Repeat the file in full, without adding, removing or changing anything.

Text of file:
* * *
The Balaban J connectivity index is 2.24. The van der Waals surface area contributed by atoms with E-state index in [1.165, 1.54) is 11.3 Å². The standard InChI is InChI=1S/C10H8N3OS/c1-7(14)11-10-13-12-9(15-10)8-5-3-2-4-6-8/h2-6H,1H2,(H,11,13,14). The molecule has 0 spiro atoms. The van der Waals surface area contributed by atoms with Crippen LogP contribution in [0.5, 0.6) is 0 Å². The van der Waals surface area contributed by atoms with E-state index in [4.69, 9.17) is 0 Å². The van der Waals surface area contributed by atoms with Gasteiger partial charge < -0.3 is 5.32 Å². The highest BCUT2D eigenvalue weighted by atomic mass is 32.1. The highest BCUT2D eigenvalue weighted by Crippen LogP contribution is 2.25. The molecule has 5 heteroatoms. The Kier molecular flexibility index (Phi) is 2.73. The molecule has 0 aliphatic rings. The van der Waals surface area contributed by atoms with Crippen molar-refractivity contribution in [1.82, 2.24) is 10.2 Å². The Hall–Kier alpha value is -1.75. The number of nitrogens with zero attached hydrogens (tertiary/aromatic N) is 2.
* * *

The Balaban J connectivity index is 2.24. The van der Waals surface area contributed by atoms with E-state index in [1.165, 1.54) is 11.3 Å². The standard InChI is InChI=1S/C10H8N3OS/c1-7(14)11-10-13-12-9(15-10)8-5-3-2-4-6-8/h2-6H,1H2,(H,11,13,14). The molecule has 0 spiro atoms. The van der Waals surface area contributed by atoms with Crippen LogP contribution in [0.5, 0.6) is 0 Å². The van der Waals surface area contributed by atoms with E-state index in [4.69, 9.17) is 0 Å². The van der Waals surface area contributed by atoms with Gasteiger partial charge < -0.3 is 5.32 Å². The highest BCUT2D eigenvalue weighted by atomic mass is 32.1. The highest BCUT2D eigenvalue weighted by Crippen LogP contribution is 2.25. The molecule has 5 heteroatoms. The Kier molecular flexibility index (Phi) is 2.73. The molecule has 0 aliphatic rings. The van der Waals surface area contributed by atoms with Crippen molar-refractivity contribution in [1.82, 2.24) is 10.2 Å². The Hall–Kier alpha value is -1.75. The number of nitrogens with zero attached hydrogens (tertiary/aromatic N) is 2.